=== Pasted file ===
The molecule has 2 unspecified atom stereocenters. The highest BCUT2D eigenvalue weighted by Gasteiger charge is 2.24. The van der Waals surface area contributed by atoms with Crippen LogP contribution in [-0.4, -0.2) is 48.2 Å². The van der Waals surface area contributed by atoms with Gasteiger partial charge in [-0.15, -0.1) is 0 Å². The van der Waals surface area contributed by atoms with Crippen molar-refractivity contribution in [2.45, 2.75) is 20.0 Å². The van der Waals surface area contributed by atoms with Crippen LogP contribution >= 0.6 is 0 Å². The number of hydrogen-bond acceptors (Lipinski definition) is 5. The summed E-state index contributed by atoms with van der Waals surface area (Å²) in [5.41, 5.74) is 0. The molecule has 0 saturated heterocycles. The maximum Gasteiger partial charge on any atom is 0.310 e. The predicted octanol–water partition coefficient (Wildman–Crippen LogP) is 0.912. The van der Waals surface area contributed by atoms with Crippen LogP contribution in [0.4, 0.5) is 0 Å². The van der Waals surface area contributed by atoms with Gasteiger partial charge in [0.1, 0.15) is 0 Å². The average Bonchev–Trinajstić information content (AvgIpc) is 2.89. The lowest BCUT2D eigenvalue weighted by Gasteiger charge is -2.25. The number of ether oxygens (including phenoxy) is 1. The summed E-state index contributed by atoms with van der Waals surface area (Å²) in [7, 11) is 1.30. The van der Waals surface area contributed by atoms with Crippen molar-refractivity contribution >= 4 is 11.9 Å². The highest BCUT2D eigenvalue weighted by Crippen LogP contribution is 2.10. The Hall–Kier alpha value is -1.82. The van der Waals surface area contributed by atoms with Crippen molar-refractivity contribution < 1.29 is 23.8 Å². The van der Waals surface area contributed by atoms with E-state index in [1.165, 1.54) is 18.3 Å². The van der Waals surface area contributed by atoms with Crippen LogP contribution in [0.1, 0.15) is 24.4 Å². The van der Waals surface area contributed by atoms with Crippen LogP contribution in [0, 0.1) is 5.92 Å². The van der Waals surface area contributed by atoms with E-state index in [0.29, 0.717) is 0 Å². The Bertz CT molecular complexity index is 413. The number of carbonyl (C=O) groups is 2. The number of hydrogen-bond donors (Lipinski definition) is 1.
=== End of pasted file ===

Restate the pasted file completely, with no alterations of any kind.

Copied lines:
The molecule has 2 unspecified atom stereocenters. The highest BCUT2D eigenvalue weighted by Gasteiger charge is 2.24. The van der Waals surface area contributed by atoms with Crippen LogP contribution in [-0.4, -0.2) is 48.2 Å². The van der Waals surface area contributed by atoms with Gasteiger partial charge in [-0.15, -0.1) is 0 Å². The van der Waals surface area contributed by atoms with Crippen molar-refractivity contribution in [2.45, 2.75) is 20.0 Å². The van der Waals surface area contributed by atoms with Crippen LogP contribution >= 0.6 is 0 Å². The number of hydrogen-bond acceptors (Lipinski definition) is 5. The summed E-state index contributed by atoms with van der Waals surface area (Å²) in [5.41, 5.74) is 0. The molecule has 0 saturated heterocycles. The maximum Gasteiger partial charge on any atom is 0.310 e. The predicted octanol–water partition coefficient (Wildman–Crippen LogP) is 0.912. The van der Waals surface area contributed by atoms with Crippen LogP contribution in [0.4, 0.5) is 0 Å². The van der Waals surface area contributed by atoms with Gasteiger partial charge in [0.1, 0.15) is 0 Å². The average Bonchev–Trinajstić information content (AvgIpc) is 2.89. The lowest BCUT2D eigenvalue weighted by Gasteiger charge is -2.25. The number of ether oxygens (including phenoxy) is 1. The summed E-state index contributed by atoms with van der Waals surface area (Å²) in [7, 11) is 1.30. The van der Waals surface area contributed by atoms with Crippen molar-refractivity contribution >= 4 is 11.9 Å². The highest BCUT2D eigenvalue weighted by Crippen LogP contribution is 2.10. The Hall–Kier alpha value is -1.82. The van der Waals surface area contributed by atoms with Crippen molar-refractivity contribution < 1.29 is 23.8 Å². The van der Waals surface area contributed by atoms with E-state index in [1.165, 1.54) is 18.3 Å². The van der Waals surface area contributed by atoms with Crippen LogP contribution in [0.1, 0.15) is 24.4 Å². The van der Waals surface area contributed by atoms with Crippen LogP contribution in [0, 0.1) is 5.92 Å². The van der Waals surface area contributed by atoms with E-state index in [0.29, 0.717) is 0 Å². The Bertz CT molecular complexity index is 413. The number of carbonyl (C=O) groups is 2. The number of hydrogen-bond donors (Lipinski definition) is 1.